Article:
We conducted a best-evidence synthesis by linking our conclusions to the evidence tables. Most accepted studies were exploratory rather than confirmatory. Preliminary evidence suggests that most children recover within 3 months post-MTBI. After 1 year, the prevalence of postconcussion symptoms and syndrome is similar between children with MTBI and children with orthopedic injuries. The functional status of children with MTBI improves over a 30-month follow-up period, but further research is needed to investigate the possibility that children with MTBI experience greater rates of psychiatric illness during the 3 years after their injury.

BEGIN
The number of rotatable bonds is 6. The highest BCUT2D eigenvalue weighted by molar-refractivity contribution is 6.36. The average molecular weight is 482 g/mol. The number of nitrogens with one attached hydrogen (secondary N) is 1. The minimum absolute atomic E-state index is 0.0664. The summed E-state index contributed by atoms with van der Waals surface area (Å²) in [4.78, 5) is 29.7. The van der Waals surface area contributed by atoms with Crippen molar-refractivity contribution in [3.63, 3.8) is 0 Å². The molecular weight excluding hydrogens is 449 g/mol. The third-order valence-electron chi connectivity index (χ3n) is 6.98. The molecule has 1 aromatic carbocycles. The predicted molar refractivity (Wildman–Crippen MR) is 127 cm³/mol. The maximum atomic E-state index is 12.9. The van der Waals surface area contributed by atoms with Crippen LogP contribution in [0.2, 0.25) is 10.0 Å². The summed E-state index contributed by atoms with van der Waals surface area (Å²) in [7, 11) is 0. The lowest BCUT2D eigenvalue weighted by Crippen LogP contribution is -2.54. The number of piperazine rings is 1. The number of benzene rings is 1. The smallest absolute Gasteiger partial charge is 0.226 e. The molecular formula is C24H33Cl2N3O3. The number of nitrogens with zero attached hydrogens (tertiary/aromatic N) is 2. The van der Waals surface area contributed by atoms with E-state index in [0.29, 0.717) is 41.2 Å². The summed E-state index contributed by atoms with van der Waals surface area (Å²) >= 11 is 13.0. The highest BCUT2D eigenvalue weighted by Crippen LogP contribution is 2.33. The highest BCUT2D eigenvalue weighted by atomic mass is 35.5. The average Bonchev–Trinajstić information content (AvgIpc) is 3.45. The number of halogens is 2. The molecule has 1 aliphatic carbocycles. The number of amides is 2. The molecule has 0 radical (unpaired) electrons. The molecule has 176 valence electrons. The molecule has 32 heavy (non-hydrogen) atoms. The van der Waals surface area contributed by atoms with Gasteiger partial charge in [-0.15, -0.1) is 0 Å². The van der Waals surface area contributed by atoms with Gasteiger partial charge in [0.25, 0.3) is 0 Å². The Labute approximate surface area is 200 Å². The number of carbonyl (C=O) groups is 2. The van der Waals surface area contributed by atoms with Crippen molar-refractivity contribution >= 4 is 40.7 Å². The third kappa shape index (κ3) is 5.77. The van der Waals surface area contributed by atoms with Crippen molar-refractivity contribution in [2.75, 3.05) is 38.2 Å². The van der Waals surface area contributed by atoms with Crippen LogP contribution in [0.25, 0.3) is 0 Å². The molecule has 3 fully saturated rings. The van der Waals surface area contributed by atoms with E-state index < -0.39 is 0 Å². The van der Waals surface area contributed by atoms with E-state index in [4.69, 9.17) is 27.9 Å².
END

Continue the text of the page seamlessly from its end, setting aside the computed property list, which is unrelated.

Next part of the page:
CONCLUSIONS

The prognosis of MTBI is favorable in children. Most appear to recover functionally from a physical and psychological perspective. However, future research should investigate the risk for psychiatric illness.

Authors+Show Affiliations